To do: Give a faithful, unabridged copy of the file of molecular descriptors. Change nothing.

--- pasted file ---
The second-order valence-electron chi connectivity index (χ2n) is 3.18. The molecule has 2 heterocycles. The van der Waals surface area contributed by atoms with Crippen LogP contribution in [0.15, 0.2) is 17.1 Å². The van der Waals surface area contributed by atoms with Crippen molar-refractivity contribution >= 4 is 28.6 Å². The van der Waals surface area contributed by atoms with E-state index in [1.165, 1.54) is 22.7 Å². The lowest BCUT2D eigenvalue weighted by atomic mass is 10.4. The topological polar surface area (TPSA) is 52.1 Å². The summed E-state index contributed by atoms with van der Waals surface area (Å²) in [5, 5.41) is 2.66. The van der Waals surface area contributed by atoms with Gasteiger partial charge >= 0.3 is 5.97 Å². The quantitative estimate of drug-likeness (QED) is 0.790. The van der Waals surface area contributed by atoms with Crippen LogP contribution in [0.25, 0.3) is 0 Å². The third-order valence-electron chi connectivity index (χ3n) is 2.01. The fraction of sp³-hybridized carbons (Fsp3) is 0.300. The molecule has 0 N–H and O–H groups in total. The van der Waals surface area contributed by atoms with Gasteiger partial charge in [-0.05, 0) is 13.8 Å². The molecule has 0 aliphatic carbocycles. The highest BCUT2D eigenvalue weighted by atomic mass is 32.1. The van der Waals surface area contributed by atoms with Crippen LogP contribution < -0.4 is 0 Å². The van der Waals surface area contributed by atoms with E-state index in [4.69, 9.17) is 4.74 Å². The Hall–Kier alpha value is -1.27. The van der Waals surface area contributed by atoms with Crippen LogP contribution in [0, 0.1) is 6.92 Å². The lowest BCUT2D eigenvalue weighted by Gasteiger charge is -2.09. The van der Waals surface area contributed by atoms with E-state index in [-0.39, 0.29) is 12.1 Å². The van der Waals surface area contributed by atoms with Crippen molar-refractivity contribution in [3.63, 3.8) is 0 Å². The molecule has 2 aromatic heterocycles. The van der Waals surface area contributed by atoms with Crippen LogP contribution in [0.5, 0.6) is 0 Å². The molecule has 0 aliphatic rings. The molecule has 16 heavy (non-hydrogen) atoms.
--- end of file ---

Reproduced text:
The second-order valence-electron chi connectivity index (χ2n) is 3.18. The molecule has 2 heterocycles. The van der Waals surface area contributed by atoms with Crippen LogP contribution in [0.15, 0.2) is 17.1 Å². The van der Waals surface area contributed by atoms with Crippen molar-refractivity contribution >= 4 is 28.6 Å². The van der Waals surface area contributed by atoms with E-state index in [1.165, 1.54) is 22.7 Å². The lowest BCUT2D eigenvalue weighted by atomic mass is 10.4. The topological polar surface area (TPSA) is 52.1 Å². The summed E-state index contributed by atoms with van der Waals surface area (Å²) in [5, 5.41) is 2.66. The van der Waals surface area contributed by atoms with Gasteiger partial charge >= 0.3 is 5.97 Å². The quantitative estimate of drug-likeness (QED) is 0.790. The van der Waals surface area contributed by atoms with Crippen LogP contribution in [0.25, 0.3) is 0 Å². The third-order valence-electron chi connectivity index (χ3n) is 2.01. The fraction of sp³-hybridized carbons (Fsp3) is 0.300. The molecule has 0 N–H and O–H groups in total. The van der Waals surface area contributed by atoms with Gasteiger partial charge in [-0.05, 0) is 13.8 Å². The molecule has 0 aliphatic carbocycles. The highest BCUT2D eigenvalue weighted by atomic mass is 32.1. The van der Waals surface area contributed by atoms with Crippen LogP contribution < -0.4 is 0 Å². The van der Waals surface area contributed by atoms with E-state index in [4.69, 9.17) is 4.74 Å². The Hall–Kier alpha value is -1.27. The van der Waals surface area contributed by atoms with Crippen LogP contribution in [0, 0.1) is 6.92 Å². The lowest BCUT2D eigenvalue weighted by Gasteiger charge is -2.09. The van der Waals surface area contributed by atoms with E-state index in [-0.39, 0.29) is 12.1 Å². The van der Waals surface area contributed by atoms with Crippen molar-refractivity contribution in [3.63, 3.8) is 0 Å². The molecule has 2 aromatic heterocycles. The van der Waals surface area contributed by atoms with Crippen LogP contribution in [0.5, 0.6) is 0 Å². The molecule has 0 aliphatic rings. The molecule has 16 heavy (non-hydrogen) atoms.